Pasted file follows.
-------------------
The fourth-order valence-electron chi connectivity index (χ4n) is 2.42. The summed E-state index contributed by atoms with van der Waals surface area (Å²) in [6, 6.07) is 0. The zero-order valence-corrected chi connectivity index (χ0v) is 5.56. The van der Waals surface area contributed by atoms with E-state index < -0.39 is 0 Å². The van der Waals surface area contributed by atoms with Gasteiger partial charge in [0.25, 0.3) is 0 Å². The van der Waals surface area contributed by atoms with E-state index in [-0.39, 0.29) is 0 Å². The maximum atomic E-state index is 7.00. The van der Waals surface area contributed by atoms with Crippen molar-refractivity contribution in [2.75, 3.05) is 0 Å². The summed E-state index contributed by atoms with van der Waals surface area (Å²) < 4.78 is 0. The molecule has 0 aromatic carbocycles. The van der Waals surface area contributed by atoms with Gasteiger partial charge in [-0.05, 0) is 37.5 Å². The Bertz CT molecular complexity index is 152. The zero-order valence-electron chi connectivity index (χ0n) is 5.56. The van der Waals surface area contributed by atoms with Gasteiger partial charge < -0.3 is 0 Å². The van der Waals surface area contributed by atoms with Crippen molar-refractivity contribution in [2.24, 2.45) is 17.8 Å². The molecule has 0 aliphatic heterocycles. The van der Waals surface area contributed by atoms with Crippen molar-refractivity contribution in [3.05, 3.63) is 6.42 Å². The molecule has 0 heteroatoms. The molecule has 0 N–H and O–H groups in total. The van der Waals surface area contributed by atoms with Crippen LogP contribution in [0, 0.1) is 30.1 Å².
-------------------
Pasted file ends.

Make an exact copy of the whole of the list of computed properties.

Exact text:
The fourth-order valence-electron chi connectivity index (χ4n) is 2.42. The summed E-state index contributed by atoms with van der Waals surface area (Å²) in [6, 6.07) is 0. The zero-order valence-corrected chi connectivity index (χ0v) is 5.56. The van der Waals surface area contributed by atoms with E-state index < -0.39 is 0 Å². The van der Waals surface area contributed by atoms with Gasteiger partial charge in [0.25, 0.3) is 0 Å². The van der Waals surface area contributed by atoms with E-state index in [-0.39, 0.29) is 0 Å². The maximum atomic E-state index is 7.00. The van der Waals surface area contributed by atoms with Crippen molar-refractivity contribution in [2.75, 3.05) is 0 Å². The summed E-state index contributed by atoms with van der Waals surface area (Å²) < 4.78 is 0. The molecule has 0 aromatic carbocycles. The van der Waals surface area contributed by atoms with Gasteiger partial charge in [-0.05, 0) is 37.5 Å². The Bertz CT molecular complexity index is 152. The zero-order valence-electron chi connectivity index (χ0n) is 5.56. The van der Waals surface area contributed by atoms with Gasteiger partial charge < -0.3 is 0 Å². The van der Waals surface area contributed by atoms with Crippen molar-refractivity contribution in [2.24, 2.45) is 17.8 Å². The molecule has 0 aliphatic heterocycles. The van der Waals surface area contributed by atoms with Crippen molar-refractivity contribution in [3.05, 3.63) is 6.42 Å². The molecule has 0 heteroatoms. The molecule has 0 N–H and O–H groups in total. The van der Waals surface area contributed by atoms with Crippen LogP contribution in [0, 0.1) is 30.1 Å².